Oil rises ahead of OPEC, pressured by China tariffs

Oil pumps are seen in Lake Maracaibo in Lagunillas Ciudad Ojeda in the state of Zulia Venezuela

Oil rises ahead of OPEC, pressured by China tariffs

Brent crude futures, the global benchmark for oil prices, were at $73.05 per barrel at 0036 GMT, down 39 cents, or 0.5 percent, from their last close.

As recently as April, Saudi Energy Minister Khaled al-Faleh had voiced support for the oil cut deal, saying the market had the capacity to absorb higher prices.

The historic 24-nation pact has succeeded in its goals of balancing oil markets and lifting crude prices, and the two biggest producers want a relaxation of quotas as soon as next month. Oil prices climbed above $80 last month after the United States withdrew from the nuclear deal with Iran.

The move would effectively wipe out existing production cuts of 1.8 million bpd, which have helped rebalance the market in the past 18 months and lifted oil prices to almost $80 per barrel from as low as $27 in 2016. Russia, by far the largest non-member to join OPEC's cuts agreement, has said it would be happy with lower crude prices and appears keen to start up new fields.

Expressing his optimism over regaining balance to the worldwide oil market, Al Mazrouei said: "Looking ahead, I remain optimistic that we will fulfil our goal of delivering sustainable oil market stability, which is meant to serve the long term interests of producers, consumers and the global economy".

Crude inventories fell 3 million barrels in the week to June 15 to 430.6 million, compared with analysts' expectations for a decrease of 1.9 million barrels. Those who hate me call me crude."I worry for my future; everyone now talks down on me".

Traders also reacted to reports that China could be planning to implement tariffs on US crude oil. With potential 1 million barrels/day addition by OPEC, the market looks to be well supplied until next year.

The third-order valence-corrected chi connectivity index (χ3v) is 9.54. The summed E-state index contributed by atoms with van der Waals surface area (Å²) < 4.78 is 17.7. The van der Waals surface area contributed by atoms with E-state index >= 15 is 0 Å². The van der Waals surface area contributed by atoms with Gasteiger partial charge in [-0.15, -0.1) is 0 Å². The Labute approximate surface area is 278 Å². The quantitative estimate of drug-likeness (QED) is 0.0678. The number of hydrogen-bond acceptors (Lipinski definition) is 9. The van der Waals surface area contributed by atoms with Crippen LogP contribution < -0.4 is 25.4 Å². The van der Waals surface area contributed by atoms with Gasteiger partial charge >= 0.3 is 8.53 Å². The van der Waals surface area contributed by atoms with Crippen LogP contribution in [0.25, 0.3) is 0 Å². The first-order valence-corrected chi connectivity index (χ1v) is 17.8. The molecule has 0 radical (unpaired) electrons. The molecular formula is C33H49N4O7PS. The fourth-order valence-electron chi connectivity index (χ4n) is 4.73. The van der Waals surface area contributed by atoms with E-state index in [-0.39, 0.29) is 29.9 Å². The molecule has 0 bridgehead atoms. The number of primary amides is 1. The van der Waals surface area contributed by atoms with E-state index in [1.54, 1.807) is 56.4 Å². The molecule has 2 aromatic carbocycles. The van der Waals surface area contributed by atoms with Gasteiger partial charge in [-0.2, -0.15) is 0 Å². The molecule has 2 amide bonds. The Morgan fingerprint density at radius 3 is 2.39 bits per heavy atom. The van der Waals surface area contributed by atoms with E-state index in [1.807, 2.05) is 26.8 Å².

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Greg McKenna, chief market strategist at futures brokerage AxiTrader said there would likely be oil price volatility in the week ahead of the meeting.

For tanker owners, there is much at stake on 22 June when OPEC oil ministers gather in Vienna for what is likely to be a particularly bad-tempered meeting. It isn't yet a done deal, as Iran is opposed to increasing production and Brent futures recovered after reports of a much smaller compromise output hike.

OPEC's de facto leader, Saudi Arabia, and non-member Russian Federation have proposed gradually relaxing production cuts - in place since the start of 2017 - while OPEC members Iran, Iraq, Venezuela and Algeria have opposed such a move.

For Opec, the next move will be to consider to return to a compliance ratio of 100 per cent of the agreed production cuts of 1.8 million barrels per day in 2016. The excess is mostly driven by the collapse in crude oil production in Venezuela.

Two OPEC sources told Reuters that even Saudi Arabia's Gulf allies Kuwait and Oman were against big, immediate increases in output. Output in Saudi Arabia jumped by 85,500 barrels a day, but was partly offset by production outages in Nigeria, Venezuela and Libya.

In an escalating spat over the United States' trade deficit with most of its major trading partners, including China, US President Donald Trump said last week he was pushing ahead with hefty tariffs on US$50 billion of Chinese imports, starting on July 6.

The market was decidedly less rosy overnight - prompt Brent traded as low as $72.45/b - as tensions between the U.S. and China escalated.

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